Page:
Sam Bankman-Fried, the founder of the now-defunct crypto exchange service FTX, pleaded not guilty to federal criminal charges of wire fraud, securities fraud, and money laundering, during his arraignment in New York on Tuesday, CNBC reports.
The presiding judge set the tentative trial date for Oct. 2. Bankman-Fried has the opportunity to change his plea going forward.
Bankman-Fried is an investor in Semafor.
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Federal prosecutors have accused Bankman-Fried of misusing customer and investor funds in one of "the biggest financial frauds in American history" by funneling it to his own Alameda Research hedge fund and directing millions of dollars in illegal campaign contributions to buy bipartisan influence.
Before his arraignment, some legal experts argued that he would have difficulty getting a lenient deal because two of his associates have already pleaded guilty and agreed to testify against him, making it difficult for Bankman-Fried to point the finger at somebody else over FTX’s collapse.
Prosecutors on Tuesday also announced the launch of a task force to recover assets lost by FTX investors.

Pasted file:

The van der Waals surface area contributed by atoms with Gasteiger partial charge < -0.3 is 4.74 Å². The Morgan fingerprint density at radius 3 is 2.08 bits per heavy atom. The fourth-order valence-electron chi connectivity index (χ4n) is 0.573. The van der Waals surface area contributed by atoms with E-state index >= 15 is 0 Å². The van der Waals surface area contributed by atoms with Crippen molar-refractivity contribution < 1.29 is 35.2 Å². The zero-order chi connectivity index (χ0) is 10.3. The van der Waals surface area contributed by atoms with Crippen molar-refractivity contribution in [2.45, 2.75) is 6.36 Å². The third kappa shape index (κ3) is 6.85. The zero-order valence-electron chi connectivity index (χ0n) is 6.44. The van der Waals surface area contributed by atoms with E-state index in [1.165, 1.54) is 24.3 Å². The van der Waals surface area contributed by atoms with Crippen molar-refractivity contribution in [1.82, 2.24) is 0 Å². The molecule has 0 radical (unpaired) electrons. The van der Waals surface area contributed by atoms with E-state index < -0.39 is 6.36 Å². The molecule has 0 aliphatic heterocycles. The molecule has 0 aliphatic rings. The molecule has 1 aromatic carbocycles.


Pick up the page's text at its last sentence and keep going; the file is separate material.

Michael Zweiback, a white-collar criminal defense attorney and former federal prosecutor, believes Bankman-Fried would be making a big mistake going to trial as there is already substantial evidence against him.
"Maybe there are others who are outside of FTX who may have misused the client funds; maybe there are other aspects to the fraud that we haven't heard about that he could help to unravel," Zweiback told Semafor. “But, of course, he's getting to the party a little bit late because others are starting to fill in those gaps as we speak.”
He added that it will be several months after the arraignment before any major updates to the case are announced, as prosecutors begin sharing evidence with Bankman-Fried’s attorneys.
Here's a quick refresher on how Bankman-Fried got here:
- In November, Coindesk reported that Alameda, a crypto trading firm also owned by Bankman-Fried, held a significant amount of FTX's exchange token, FTT.
- Binance -- a competing exchange service and prior investor in FTX -- subsequently announced it would be selling its FTT, triggering a crash in FTT's value and massive withdrawals from FTX.
- FTX soon filed for bankruptcy and Bankman-Fried stepped down as leader.
- He was arrested in the Bahamas on Dec. 12 after the U.S. indicted him on eight criminal charges.